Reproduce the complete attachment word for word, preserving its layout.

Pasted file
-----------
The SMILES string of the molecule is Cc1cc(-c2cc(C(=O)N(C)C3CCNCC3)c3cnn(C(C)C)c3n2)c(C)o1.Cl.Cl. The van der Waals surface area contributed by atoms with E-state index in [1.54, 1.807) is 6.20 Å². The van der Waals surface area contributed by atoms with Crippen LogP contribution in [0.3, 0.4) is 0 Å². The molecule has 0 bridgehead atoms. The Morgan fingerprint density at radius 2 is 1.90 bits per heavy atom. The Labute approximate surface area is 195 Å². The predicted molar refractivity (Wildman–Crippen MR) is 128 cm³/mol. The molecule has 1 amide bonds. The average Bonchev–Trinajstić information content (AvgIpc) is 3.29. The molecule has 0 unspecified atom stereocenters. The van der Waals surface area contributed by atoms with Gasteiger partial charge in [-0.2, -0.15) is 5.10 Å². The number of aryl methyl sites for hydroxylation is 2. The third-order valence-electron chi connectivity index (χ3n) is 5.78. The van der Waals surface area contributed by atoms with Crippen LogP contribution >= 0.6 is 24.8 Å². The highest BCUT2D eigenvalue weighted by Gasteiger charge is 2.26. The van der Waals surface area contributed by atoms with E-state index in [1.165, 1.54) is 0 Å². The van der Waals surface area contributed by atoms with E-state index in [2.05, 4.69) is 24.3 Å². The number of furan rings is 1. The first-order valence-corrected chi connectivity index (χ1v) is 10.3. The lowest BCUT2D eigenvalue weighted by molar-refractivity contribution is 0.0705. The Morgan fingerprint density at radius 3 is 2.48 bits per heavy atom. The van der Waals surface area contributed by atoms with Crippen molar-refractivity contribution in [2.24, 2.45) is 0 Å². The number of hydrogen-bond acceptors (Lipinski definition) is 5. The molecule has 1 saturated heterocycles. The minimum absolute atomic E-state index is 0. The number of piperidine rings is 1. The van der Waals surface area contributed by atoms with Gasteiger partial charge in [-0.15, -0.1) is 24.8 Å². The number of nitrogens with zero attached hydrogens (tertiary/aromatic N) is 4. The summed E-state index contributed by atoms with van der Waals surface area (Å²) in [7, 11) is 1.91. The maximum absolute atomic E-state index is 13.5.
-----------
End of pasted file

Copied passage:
The SMILES string of the molecule is Cc1cc(-c2cc(C(=O)N(C)C3CCNCC3)c3cnn(C(C)C)c3n2)c(C)o1.Cl.Cl. The van der Waals surface area contributed by atoms with E-state index in [1.54, 1.807) is 6.20 Å². The van der Waals surface area contributed by atoms with Crippen LogP contribution in [0.3, 0.4) is 0 Å². The molecule has 0 bridgehead atoms. The Morgan fingerprint density at radius 2 is 1.90 bits per heavy atom. The Labute approximate surface area is 195 Å². The predicted molar refractivity (Wildman–Crippen MR) is 128 cm³/mol. The molecule has 1 amide bonds. The average Bonchev–Trinajstić information content (AvgIpc) is 3.29. The molecule has 0 unspecified atom stereocenters. The van der Waals surface area contributed by atoms with Gasteiger partial charge in [-0.2, -0.15) is 5.10 Å². The number of aryl methyl sites for hydroxylation is 2. The third-order valence-electron chi connectivity index (χ3n) is 5.78. The van der Waals surface area contributed by atoms with Crippen LogP contribution >= 0.6 is 24.8 Å². The highest BCUT2D eigenvalue weighted by Gasteiger charge is 2.26. The van der Waals surface area contributed by atoms with E-state index in [1.165, 1.54) is 0 Å². The van der Waals surface area contributed by atoms with E-state index in [2.05, 4.69) is 24.3 Å². The number of furan rings is 1. The first-order valence-corrected chi connectivity index (χ1v) is 10.3. The lowest BCUT2D eigenvalue weighted by molar-refractivity contribution is 0.0705. The Morgan fingerprint density at radius 3 is 2.48 bits per heavy atom. The van der Waals surface area contributed by atoms with Crippen molar-refractivity contribution in [2.24, 2.45) is 0 Å². The number of hydrogen-bond acceptors (Lipinski definition) is 5. The molecule has 1 saturated heterocycles. The minimum absolute atomic E-state index is 0. The number of piperidine rings is 1. The van der Waals surface area contributed by atoms with Gasteiger partial charge in [-0.15, -0.1) is 24.8 Å². The number of nitrogens with zero attached hydrogens (tertiary/aromatic N) is 4. The summed E-state index contributed by atoms with van der Waals surface area (Å²) in [7, 11) is 1.91. The maximum absolute atomic E-state index is 13.5.